Archive for the ‘Random Writings’ Category

I have never been good at counting my blessings; I’m far too negative for that. Those chipper, upbeat people on my Facebook feed (how did I even get these friends?) are constantly posting positive, life-affirming sayings, and it takes a great deal of will power on my part to not refute each and every one as oversimplifying, sugar coating or self-aggrandizing the true nature of our existence. Luckily I was taught not to say anything if I have nothing nice to say and so I remain, to most people, very quiet.

However, I sometimes feel the need to take a life inventory of sorts, just to remind myself how none of this makes any sense, but here I am and no matter what, it could always be worse.

Here then, in my most positively pessimistic perspective, is my list of miseries and how it could be worse:

1.) I make music that absolutely no one wants to hear. It’s my passion, my heart and soul, but apparently my heart and soul is lacking, boring, potentially dated and out of tune (do not tell me it’s because I’m a downer , not while The Cure and Morrissey are still touring).

It could be worse. I could be loaded with talent and still just as obscure and nowhere, like many of my truly gifted friends.

2.) My house is an absolute pig-sty having just spent the last week and a half enjoying a visit from a friend and her children and making little effort to contain the chaos.

It could be worse. I could have high expectations of my housekeeping abilities and spend the next week stressed out while working towards a presentable home. Instead I will take this opportunity to continue to enjoy the summer and host many more social engagements, knowing I won’t have to clean up much afterwards to maintain status quo. All the while I will not worry that my friends are secretly judging my messy home and deciding my best efforts are not good enough; I made no effort. Perfect!

There is the added bonus of boosting my friends’ confidence in their own housekeeping standards. Once they leave my place they will have a bright new perspective on how nice their homes truly are. I am a good friend!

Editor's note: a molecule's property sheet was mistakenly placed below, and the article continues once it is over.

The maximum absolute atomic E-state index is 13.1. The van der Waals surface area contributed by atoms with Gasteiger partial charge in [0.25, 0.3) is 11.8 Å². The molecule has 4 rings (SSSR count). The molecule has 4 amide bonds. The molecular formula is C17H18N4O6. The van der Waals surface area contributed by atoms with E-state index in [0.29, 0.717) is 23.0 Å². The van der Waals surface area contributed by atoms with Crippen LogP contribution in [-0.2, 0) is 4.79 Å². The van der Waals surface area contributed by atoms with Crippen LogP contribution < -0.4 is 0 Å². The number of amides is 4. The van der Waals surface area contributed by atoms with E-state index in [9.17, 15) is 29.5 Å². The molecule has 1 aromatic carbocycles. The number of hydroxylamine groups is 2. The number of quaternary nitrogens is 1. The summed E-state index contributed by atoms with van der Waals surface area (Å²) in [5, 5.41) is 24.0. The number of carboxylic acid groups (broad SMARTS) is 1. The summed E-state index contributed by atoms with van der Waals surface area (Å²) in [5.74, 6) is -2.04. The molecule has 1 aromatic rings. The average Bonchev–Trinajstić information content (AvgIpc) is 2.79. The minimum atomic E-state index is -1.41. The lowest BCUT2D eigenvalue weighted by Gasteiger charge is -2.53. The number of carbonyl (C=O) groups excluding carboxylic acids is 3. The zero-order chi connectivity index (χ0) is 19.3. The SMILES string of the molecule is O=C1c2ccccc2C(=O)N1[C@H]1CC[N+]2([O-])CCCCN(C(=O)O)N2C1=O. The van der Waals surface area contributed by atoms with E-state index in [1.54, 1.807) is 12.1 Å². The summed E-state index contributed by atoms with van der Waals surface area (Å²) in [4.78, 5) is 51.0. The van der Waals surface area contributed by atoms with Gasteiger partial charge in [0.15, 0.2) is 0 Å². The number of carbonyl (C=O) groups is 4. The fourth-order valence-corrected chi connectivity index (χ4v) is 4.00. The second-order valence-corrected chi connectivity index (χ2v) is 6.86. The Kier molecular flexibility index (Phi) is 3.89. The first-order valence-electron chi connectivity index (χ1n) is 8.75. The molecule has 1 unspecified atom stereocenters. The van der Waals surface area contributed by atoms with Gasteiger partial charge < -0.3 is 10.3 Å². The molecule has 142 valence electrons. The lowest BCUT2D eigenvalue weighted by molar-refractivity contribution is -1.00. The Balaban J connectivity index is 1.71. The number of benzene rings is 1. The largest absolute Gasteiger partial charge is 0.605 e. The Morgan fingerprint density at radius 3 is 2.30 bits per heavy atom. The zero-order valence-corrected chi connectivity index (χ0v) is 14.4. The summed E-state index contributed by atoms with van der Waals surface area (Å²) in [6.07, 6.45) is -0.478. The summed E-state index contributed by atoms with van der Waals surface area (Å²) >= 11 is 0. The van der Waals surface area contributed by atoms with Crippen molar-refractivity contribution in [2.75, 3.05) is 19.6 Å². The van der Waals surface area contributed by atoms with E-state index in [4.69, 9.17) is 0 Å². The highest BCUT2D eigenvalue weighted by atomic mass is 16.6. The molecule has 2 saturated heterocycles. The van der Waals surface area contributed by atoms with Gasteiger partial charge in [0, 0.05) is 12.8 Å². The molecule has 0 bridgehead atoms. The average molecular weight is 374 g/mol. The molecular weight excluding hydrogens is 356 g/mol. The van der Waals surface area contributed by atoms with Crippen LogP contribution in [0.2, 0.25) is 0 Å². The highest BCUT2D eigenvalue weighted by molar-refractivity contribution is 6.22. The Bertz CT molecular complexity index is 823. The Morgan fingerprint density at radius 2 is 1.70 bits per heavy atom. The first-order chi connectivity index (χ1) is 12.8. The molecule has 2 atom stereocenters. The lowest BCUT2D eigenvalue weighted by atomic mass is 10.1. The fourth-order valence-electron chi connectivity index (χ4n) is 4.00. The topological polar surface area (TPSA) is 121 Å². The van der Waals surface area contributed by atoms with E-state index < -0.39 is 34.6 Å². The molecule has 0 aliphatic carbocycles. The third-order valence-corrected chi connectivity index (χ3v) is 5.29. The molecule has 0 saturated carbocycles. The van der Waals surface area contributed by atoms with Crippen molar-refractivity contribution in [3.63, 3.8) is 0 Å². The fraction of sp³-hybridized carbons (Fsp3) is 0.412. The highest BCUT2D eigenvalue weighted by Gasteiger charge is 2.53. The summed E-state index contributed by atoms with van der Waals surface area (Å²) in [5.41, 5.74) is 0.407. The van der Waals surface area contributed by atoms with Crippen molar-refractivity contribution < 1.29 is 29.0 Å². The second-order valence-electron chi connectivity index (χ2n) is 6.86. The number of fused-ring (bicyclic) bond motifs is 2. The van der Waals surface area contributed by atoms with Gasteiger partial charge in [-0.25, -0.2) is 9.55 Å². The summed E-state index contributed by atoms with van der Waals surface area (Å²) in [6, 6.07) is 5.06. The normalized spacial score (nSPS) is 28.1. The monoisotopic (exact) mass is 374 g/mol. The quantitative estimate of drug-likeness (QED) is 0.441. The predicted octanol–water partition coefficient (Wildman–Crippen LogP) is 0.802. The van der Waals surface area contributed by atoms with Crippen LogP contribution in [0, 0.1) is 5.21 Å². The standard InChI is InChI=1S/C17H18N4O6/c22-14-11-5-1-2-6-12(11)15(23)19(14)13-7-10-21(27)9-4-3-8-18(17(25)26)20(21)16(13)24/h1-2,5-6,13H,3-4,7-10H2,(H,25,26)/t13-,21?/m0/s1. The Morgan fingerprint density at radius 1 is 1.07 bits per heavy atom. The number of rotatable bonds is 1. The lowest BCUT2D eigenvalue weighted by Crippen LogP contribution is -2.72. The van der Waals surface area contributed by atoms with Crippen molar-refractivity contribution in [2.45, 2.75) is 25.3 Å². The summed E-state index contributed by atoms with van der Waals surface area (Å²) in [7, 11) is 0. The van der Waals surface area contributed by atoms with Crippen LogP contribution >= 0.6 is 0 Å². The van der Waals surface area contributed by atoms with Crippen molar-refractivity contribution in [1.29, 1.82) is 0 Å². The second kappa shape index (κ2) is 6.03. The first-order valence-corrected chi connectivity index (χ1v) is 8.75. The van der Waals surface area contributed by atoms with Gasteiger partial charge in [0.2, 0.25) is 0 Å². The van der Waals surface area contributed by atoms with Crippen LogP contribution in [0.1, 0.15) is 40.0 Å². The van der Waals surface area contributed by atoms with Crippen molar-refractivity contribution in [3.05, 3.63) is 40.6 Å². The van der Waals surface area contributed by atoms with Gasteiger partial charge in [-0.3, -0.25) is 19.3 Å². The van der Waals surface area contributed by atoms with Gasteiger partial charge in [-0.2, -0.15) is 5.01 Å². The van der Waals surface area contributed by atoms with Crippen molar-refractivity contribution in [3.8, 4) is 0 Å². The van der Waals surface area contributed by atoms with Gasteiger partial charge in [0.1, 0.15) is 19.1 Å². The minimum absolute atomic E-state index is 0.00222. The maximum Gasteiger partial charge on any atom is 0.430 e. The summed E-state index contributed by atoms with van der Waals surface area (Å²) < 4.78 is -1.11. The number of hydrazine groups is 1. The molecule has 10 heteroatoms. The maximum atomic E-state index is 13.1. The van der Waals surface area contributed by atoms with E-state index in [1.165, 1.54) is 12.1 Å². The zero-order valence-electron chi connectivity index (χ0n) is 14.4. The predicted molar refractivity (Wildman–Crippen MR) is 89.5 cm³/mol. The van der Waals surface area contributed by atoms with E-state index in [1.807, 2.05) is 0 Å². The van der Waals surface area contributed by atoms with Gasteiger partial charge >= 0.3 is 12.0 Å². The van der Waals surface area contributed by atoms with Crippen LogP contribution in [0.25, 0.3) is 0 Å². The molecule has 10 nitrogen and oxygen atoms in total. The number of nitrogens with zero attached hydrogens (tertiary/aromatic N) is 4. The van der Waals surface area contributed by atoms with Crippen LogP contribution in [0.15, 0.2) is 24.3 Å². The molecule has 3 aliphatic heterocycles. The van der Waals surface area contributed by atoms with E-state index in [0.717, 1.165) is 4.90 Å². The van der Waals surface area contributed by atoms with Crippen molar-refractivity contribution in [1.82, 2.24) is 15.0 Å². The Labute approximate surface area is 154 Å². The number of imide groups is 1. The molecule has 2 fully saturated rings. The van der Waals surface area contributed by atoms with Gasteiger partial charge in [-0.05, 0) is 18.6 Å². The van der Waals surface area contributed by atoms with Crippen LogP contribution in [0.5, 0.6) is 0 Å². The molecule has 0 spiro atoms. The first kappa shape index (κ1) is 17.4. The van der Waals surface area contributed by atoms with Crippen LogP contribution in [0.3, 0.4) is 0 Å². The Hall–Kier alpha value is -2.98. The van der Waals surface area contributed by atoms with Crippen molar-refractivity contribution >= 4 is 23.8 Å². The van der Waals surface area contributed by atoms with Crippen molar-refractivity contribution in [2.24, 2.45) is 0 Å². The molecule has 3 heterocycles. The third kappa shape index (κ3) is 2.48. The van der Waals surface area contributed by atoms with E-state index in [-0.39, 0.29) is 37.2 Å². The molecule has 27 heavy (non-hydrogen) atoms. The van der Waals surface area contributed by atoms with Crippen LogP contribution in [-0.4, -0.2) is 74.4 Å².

3.) I’m turning 46 in a few weeks. How did that even happen? I was 27 just a minute ago and now here I am starting the 4 year countdown to 50. What have I even done with my life? Do I really need to go any further with the physical aging process? Because I know how it ends and I don’t like it. And . . .and . . .reading glasses!

 It could be worse. I could still be living with the youthful optimism that it will all work out without any effort on my part. That was a big lesson I learned only in the past 6 or 7 years: if there is such a thing as fate, you have to get her number and harass her regularly to get her to work for you. Or you can just do the work yourself (easier).

 Also gone is the underlying anxiety of where my life might take me because I finally know:  it’s taken me right here, a messy home with a couple of kids who, I hope, are enjoying summer break with their mom, a woman who isn’t stressing over things that don’t matter that much.

 Without being too optimistic, I’d like to say I am okay with where I am right now (although being at Comic Con this weekend would be good too).  There’s still some road ahead with potential twists and turns, but I think I’m better at navigating it than I was in my youth. Or not.

I certainly don’t see myself embracing the bright side of things anytime soon, so I’ll stick with counting my miseries and my life long philosophy. . .Could have been worse

Happy New Year!I have a New Year’s resolution.    It is somewhat daunting yet completely within my capability and will give me a sense of accomplishment and enrichment should I complete it.

 I plan to learn a poem by heart.

I decided this on the day before New Year’s eve.  My in-laws had left a day earlier and even though I had lots of work to do before the neighborhood New Year’s Eve partyI gave myself the morning off. I let the kids play video games in the family room, something they hadn’t done for over a week while their grandparents occupied the space, while I stayed in my pj’s and took to my bedroom like a moody teenager.  Lounging in bed I listened to old cassettes of a music project of mine from the late 80’s and read poems out of college text books.  It was self-indulgent time travel, yet it felt rejuvenating and necessary.  It reminded me how good poetry is for my soul.   That’s when I decided I was done with all the usual self-improvement resolutions.